A part of sharing our lives with pet birds and parrots is being able to recognize when something frightens them and making sure that you take measures to make them feel safe. Being prey animals, pet birds can be frightened by even the most seemingly inoffensive item (rice cakes, socks and hats, oh my!). Here’s what bird owners say scare their birds the most.
1. Wild Birds
Wild birds were the No. 1 thing bird owners reported as scaring their pet birds. Some birds have screaming fits at the sight of a bird of prey’s shadow flying overhead or if they catch a glimpse of a crow passing by a window. A crow’s caw can also send a pet bird fluttering off its perch in fright.
Wiscon resident Patricia Wieneke related how Willow, her blue-fronted Amazon, began her alarm cry from inside the house when an eagle’s shadow was cast over her pet dog, which was outside playing. Willow lay low on top of her cage, fanned out her tail feathers and spread her wings. Toodles, a blue-and-gold macaw, crouched down as if she were about to launch forward. “I think they were both afraid,” Wieneke said. “But I think they also were being protective of the dog. They pick on him all the time. Why let anyone else have their fun?”
2. Loud Noises
Another list topper is loud noises. Construction going on across the street, slammed doors and blaring emergency vehicle sirens can often catch our parrots off guard. Kris Richardson of New Jersey said that fire engines are a big stressor for her flock. Richardson’s teal-and-black-faced lovebird and two cockatiels come screaming to the front of their cages when they hear sirens. “If they are by the window, they all start screaming and flying around the room,” Richardson said.
3. Your Other Pets
Your dog might just be looking for scraps flung from the cage, but his sniffing around can be frightening to a pet bird. A number of bird owners said that their birds are afraid of other household pets. Sara Angus of Michigan said that her green-cheeked conure, Sam, is still frightened by the three cats that he’s lived with most of his life. “Despite the fact that none of them have ever paid him any attention, he panics anytime one of them walks by,” Agnus said. Sam makes his frightened scream, which sounds like “Ack,” for several minutes and flings himself to the other side of his cage toward his comfort toy.
4. Bird Toys
Sometimes pet birds are frightened by the very things meant to bring them joy — bird toys! Put yourself in your bird’s shoes — err, perch — and you might be a bit more understanding. A bird’s cage is its sanctuary, and the sudden appearance of something new is often met with a scrutinizing eye. Lorraine La Boyne of Florida said that Pat, her yellow-naped Amazon, will attack a new bird toy first to see if it’ll hurt him. After Pat is convinced the bird toy is harmless, he will eventually play with it.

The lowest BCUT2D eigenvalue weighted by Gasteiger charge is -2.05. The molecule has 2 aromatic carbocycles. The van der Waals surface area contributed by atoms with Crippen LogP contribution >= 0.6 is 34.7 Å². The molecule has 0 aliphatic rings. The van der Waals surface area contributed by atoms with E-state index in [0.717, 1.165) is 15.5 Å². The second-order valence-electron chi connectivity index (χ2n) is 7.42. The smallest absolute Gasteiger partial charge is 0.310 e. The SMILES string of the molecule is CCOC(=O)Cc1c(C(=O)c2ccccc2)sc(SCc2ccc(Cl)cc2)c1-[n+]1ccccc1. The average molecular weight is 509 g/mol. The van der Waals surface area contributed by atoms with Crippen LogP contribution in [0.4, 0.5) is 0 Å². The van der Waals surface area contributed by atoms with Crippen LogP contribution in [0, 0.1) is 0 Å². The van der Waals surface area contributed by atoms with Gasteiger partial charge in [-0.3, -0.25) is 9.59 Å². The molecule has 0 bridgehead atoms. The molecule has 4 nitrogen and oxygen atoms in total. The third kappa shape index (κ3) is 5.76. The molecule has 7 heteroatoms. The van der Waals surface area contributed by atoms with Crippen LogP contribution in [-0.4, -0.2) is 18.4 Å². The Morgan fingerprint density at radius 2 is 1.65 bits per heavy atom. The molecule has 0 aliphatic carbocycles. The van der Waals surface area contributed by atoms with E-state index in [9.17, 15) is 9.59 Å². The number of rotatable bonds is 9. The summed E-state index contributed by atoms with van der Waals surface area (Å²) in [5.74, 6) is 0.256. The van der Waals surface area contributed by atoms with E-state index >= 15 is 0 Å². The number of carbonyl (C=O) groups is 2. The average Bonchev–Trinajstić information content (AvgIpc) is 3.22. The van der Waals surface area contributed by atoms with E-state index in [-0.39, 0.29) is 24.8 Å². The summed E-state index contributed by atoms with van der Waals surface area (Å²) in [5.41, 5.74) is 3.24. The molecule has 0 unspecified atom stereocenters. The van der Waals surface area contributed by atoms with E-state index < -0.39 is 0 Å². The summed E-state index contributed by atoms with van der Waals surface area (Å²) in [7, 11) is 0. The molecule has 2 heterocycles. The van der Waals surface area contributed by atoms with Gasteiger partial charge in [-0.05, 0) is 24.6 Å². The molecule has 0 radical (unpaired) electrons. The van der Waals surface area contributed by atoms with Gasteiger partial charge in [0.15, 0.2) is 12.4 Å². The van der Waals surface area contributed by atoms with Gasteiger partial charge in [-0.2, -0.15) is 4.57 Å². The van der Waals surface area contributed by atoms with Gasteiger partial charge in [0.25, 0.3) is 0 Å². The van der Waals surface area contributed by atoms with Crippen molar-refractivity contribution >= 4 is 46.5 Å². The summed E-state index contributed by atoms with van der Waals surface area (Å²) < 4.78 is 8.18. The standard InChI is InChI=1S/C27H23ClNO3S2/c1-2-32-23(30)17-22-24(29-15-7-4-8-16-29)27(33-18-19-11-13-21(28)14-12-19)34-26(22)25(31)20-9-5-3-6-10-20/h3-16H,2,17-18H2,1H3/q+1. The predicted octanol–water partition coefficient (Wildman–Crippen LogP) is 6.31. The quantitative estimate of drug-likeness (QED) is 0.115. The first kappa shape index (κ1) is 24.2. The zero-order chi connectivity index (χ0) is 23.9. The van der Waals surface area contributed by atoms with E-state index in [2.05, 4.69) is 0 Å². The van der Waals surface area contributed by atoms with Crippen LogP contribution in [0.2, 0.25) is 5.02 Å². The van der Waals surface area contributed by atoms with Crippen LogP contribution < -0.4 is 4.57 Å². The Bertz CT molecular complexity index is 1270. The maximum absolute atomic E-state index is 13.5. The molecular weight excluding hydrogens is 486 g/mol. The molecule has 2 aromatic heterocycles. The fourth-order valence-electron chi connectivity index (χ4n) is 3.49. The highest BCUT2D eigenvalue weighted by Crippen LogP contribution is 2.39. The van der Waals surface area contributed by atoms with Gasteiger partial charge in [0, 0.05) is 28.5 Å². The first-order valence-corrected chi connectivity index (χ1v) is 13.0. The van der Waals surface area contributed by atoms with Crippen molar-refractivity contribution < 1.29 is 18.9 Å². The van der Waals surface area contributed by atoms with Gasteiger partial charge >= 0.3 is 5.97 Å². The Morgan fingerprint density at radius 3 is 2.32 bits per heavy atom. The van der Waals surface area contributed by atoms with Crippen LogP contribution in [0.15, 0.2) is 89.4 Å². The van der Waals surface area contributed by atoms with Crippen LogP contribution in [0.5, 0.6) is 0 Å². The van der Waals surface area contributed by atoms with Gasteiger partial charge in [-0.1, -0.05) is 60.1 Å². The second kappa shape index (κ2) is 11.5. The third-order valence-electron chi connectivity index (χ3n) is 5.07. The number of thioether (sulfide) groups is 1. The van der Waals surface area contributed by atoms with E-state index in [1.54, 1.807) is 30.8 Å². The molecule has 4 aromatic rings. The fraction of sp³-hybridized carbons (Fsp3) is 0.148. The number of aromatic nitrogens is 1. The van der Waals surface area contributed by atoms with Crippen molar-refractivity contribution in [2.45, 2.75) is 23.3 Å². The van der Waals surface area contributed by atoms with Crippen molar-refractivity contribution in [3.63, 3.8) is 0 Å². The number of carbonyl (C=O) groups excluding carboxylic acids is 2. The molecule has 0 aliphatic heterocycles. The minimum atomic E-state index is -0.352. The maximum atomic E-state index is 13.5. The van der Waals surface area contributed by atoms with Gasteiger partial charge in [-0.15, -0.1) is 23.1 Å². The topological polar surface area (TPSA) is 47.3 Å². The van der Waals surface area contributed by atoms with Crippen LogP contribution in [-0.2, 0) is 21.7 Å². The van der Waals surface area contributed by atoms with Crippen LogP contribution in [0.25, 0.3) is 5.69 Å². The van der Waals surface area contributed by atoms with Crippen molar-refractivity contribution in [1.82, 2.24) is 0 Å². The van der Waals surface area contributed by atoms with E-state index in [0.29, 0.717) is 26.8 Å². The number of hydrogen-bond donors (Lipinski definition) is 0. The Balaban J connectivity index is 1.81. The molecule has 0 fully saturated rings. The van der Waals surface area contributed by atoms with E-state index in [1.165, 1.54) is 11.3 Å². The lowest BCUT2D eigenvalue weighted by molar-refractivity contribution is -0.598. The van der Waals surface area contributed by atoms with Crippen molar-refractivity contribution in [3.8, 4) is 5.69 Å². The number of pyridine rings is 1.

5. Strange Or New People
People passing by the window and visitors to the home elicit varying responses from birds. La Boyne’s African grey parrot, Cody, talks when he’s frightened. He’ll say “It’s OK” and calls out “Mommy” to be reassured it’s alright. Joe Keating of New Jersey said that his blue-and-gold macaw is frightened when people that he’s not familiar with get too close to him. “He tries to scare you off by lunging toward you,” Keating said.
6. The Dark
Just like when we were kids, some birds are afraid of the dark. Megan Hughes of Florida said that her entire flock is frightened of the dark, and each bird has a night light in their bird rooms. Hughes covers each cage just enough so that her birds can peek out and see the light when she puts them in their cages to sleep. Barbie Schlafer of Pennsylvania said that her three cockatiels will start to flap around the cage if they are left in the dark without a night light. Schlafer said that dark-colored covers also give her cockatiels night frights, so she uses light yellows and neutral colors for her cage covers.
Some birds are terrified of balloons and will vocally express their displeasure. Kimberly Mastykarz of New York said that her jenday conure, Calvin, becomes very upset if she brings balloons into the house. For each of the birthday parties that she’s thrown in her home, Mastykarz has had to sneak the balloons in without letting Calvin see them. “If he gets a glance at one of them from across the room, he goes into a squawking fit,” Mastykarz explained. “He puffs his chest out and stands up real straight, all the while screeching non-stop.” The last time Calvin saw a balloon, Mastykarz had to temporarily cover his cage, and it took him about 15 minutes to calm down.
Bird owners told us some random but specific things that frightened their birds. Some birds were afraid of strollers and wheelchairs, sunglasses, water and food items. Kating’s female Congo African grey growls at the vacuum cleaner, and Hughes’ umbrella cockatoo, Kilo, is afraid of socks.
Of course, what scares us can also care our birds. Shlafer’s female umbrella cockatoo reacted to a scary movie. “She was sitting on my lap watching and, all of a sudden — as heads were flying on the screen — she stretched way out with her crest up and wings out and started making this loud, “Woo Woo” noise as she moved her head up and down,” Schlafer said. “She would not stop until we shut the movie off.”
Excerpt from BIRD TALK Magazine, July 2007 issue, with permission from its publisher, Lumina Media